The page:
Canadian Press

How to Fix the NHL Entry Draft: A Crazy Idea

Four no. 1 overall picks in the past six years have gone to the Edmonton Oilers. Never before had an NHL team had the first overall pick more than three times in six years. Never before has there been more proof that the NHL’s current draft system is broken and needs to change.

The NHL has tried to fix the problem in the past, but things haven’t exactly gone to plan. At first, the league tried to get rid of “tanking” by taking a page out of the NBA’s rule book and introducing the lottery system. In return, however, this brought about unfavorable results to the teams that had more of a rightful claim to the first overall pick then others. This year presents a perfect example of such a situation. The Edmonton Oilers were rewarded due to the incompetence of their management, as opposed to teams such as Arizona or Columbus, who finished at the bottom of the standings due to injuries and below-average performances from below-average players.

How can the NHL format the draft while ensuring parity, and at the same time discourage tanking? It is a daunting and difficult task.

However, there may be a way to avoid some of the problems associated with the draft. This could be done by getting rid of the entry draft entirely .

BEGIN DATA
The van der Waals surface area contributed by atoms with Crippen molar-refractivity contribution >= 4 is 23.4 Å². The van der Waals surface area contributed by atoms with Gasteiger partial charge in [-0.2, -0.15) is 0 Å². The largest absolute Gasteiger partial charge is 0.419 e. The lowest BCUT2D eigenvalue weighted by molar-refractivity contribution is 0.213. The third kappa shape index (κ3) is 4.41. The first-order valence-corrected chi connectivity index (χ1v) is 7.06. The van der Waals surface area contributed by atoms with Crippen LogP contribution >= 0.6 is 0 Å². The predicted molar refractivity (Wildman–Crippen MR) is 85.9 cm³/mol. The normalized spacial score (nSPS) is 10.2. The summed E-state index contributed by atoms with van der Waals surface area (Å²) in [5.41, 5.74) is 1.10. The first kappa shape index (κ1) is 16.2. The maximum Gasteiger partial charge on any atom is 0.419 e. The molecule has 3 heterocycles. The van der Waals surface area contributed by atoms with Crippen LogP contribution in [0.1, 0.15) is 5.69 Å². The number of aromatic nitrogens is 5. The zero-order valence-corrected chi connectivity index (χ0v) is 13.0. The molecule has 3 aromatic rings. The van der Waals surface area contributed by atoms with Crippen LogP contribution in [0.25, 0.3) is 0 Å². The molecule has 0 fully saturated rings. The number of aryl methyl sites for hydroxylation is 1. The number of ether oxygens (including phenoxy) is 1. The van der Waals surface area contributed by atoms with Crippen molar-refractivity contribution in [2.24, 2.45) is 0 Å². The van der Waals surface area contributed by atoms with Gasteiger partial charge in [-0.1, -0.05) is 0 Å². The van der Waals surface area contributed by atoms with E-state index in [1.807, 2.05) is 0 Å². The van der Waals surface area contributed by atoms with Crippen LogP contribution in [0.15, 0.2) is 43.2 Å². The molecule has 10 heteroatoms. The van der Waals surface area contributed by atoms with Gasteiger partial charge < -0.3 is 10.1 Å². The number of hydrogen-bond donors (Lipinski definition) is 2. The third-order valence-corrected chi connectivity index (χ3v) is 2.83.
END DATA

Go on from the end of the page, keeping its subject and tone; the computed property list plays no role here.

Instead of holding a draft, the NHL could shift over to a system similar to soccer’s, whereas the players have the ability to choose their destinations. In order to make this work, a number of steps would have to be taken.

Step 1: Since there would no longer be a draft, the idea of a specific order would have to be abolished. Each team would be allowed to sign seven entry-level players each year. Players would not be required to sign with any teams – they are free to sign with whomever is interested in them. These seven “picks” could still be traded between teams for current players and assets, but each pick would be worth the same.

Step 2: In order to ensure that a single team does not sign all of the top prospects, entry-level contracts would be divided into different tiers.

For example, if the Dallas Stars wanted to sign Connor McDavid, and their agreed-upon salary was $10 million, the Stars would be required to sign McDavid for 12 years (or however many years were agreed upon league-wide for a player of his level).

If the Stars wanted to sign a player who would normally go in the seventh round of the draft (a less-skilled player) for five $500,000, they would only be required to sign that player to a three-year deal (or however many years the league agreed upon prior to the season).

Step 3: How would the league office be able to stop the top teams from signing all of the top prospects?

In order to prevent this situation from happening, teams that do not qualify for the playoffs would be granted an exclusive period to sign their seven new entry-level players.

This period would be a predetermined time, perhaps sometime during the Playoffs. This way, teams that finished at the bottom of the standings would still have the ability to attempt to sign top talent.

While this system may not be perfect, I do believe that it is the best solution to the current problems with the NHL Entry Draft system. Not only would it prevent tanking, while at the same time ensuring parity, but it would also give players the ability to have some choice in their future, as opposed to being forced to play for a losing team with poor management.

[Photo via Canadian Press]

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